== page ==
Sudanese authorities have taken control of lucrative assets that are said to have provided backing for Hamas, Reuters reports.
The takeover of at least a dozen companies that officials say were linked to Hamas has helped accelerate Sudan's realignment with the West since the overthrow of President Omar Al-Bashir in 2019. Over the past year, Khartoum has won removal from the US state sponsors of terrorism (SST) list and is on course for relief of more than $50 billion in debt.
Hamas has lost a foreign base where members and supporters could live, raise money, and channel weapons and funds to the Gaza Strip, Sudanese and Palestinian analysts said.
Seized assets detailed by Sudanese official sources and a Western intelligence source show the reach of those networks.
According to officials from a task force set up to dismantle the Bashir regime, they include real estate, company shares, a hotel in a prime Khartoum location, an exchange bureau, a TV station, and more than a million acres of farmland.
Sudan became a centre for money laundering and terrorism financing, said Wagdi Salih, a leading member of the task force – the Committee to Dismantle the June 30, 1989 Regime and Retrieve Public Funds.
The system was "a big cover, a big umbrella, internally and externally", he said.
A Western intelligence source said techniques were used in Sudan that are common to organised crime: Companies were headed by trustee shareholders, rents collected in cash, and transfers made through exchange bureaux.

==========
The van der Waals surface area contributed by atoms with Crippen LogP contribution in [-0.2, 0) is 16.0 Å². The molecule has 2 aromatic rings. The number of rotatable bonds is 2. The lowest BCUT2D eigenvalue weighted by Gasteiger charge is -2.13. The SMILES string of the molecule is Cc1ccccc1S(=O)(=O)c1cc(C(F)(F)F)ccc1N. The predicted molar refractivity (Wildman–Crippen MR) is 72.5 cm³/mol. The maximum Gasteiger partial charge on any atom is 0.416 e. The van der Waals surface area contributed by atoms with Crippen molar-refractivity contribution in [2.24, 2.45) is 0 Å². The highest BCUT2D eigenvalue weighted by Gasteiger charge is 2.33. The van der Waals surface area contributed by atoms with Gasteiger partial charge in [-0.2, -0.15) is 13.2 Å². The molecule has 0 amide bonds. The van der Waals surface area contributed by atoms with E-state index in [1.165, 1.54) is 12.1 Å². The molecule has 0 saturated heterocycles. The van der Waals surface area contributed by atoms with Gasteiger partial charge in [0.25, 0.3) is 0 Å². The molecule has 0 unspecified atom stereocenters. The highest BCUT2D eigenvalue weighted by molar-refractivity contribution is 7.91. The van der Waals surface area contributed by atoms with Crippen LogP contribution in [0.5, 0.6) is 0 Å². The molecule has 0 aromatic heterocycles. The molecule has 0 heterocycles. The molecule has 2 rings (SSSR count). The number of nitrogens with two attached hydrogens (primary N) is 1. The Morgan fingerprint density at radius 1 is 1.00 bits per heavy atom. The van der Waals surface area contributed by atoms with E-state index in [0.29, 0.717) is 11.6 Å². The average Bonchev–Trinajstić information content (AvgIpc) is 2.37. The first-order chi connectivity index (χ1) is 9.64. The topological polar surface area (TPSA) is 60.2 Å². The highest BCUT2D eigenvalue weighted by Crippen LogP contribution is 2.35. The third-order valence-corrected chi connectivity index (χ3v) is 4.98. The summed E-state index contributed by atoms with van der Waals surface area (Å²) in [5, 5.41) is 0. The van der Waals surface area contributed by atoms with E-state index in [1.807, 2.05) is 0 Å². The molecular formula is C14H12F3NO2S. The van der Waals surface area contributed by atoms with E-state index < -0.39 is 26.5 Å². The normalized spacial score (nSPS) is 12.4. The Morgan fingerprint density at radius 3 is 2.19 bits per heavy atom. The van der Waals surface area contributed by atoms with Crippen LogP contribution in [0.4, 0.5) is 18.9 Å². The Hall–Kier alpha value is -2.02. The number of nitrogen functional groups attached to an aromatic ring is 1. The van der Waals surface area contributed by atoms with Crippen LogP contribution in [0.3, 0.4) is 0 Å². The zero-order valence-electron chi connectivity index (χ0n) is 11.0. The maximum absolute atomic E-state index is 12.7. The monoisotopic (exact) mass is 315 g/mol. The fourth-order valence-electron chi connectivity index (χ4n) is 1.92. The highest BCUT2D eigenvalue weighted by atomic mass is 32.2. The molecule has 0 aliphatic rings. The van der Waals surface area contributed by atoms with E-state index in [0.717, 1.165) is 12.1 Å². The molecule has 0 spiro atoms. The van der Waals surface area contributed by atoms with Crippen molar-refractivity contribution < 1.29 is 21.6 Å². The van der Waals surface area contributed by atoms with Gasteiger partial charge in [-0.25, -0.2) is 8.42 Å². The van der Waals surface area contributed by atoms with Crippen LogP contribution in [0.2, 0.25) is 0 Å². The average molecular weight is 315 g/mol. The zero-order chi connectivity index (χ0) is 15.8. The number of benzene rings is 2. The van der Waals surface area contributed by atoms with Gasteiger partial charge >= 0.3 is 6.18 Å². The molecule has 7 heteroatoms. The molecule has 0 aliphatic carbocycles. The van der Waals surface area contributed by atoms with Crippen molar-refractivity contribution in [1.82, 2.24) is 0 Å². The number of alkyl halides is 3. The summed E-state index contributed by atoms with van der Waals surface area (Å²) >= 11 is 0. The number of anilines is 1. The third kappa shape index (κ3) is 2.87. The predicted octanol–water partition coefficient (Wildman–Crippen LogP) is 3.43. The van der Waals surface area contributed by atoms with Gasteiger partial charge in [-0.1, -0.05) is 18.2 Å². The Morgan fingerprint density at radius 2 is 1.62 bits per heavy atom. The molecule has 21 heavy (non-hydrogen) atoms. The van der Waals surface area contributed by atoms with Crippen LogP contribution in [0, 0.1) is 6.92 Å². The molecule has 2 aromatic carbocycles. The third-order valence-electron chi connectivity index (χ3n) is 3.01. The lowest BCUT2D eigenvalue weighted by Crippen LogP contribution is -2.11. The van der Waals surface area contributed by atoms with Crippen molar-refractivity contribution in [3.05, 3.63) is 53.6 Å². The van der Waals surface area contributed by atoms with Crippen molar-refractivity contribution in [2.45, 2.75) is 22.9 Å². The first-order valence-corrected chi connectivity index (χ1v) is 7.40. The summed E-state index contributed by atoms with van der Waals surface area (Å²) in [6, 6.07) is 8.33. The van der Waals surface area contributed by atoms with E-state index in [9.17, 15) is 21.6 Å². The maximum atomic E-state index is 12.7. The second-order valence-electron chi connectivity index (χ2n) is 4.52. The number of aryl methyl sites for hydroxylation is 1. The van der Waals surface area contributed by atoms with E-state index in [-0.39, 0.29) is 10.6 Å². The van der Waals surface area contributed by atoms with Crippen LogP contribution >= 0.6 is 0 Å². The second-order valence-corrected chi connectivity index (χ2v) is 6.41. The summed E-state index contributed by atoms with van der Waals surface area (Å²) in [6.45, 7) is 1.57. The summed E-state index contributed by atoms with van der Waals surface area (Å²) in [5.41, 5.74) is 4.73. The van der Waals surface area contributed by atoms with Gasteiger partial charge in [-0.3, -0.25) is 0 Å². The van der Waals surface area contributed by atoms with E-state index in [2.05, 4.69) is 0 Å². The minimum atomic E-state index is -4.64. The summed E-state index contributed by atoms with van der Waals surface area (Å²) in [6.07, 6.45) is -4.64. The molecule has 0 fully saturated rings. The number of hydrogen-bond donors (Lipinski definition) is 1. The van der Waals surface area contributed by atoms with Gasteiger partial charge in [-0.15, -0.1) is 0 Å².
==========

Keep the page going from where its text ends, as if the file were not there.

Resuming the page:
Al-Bashir openly supported Hamas, and was friendly with its leaders.
"They got preferential treatment in tenders, tax forgiveness, and they were allowed to transfer to Hamas and Gaza with no limits," said a task force member, speaking on condition of anonymity.
A former US diplomat who worked on Sudan under the Trump administration said shutting down the Hamas network was a focus in negotiations with Khartoum. "We were pushing on an open door," he said.
The United States gave Sudan a list of companies to shut down, according to one Sudanese source and the Western intelligence source. The State Department declined to comment.
Sudan's transitional leaders "consider themselves the exact antithesis of Bashir in regional terms," said Sudanese analyst Magdi El Gazouli. "They want to sell themselves as a component of the new security order in the region."
"The coup against Al-Bashir caused real problems for Hamas and Iran," said Palestinian analyst Adnan Abu Amer. "Hamas and Iran had to look for alternatives – alternatives that had not been in place because the coup against Al-Bashir was a sudden one."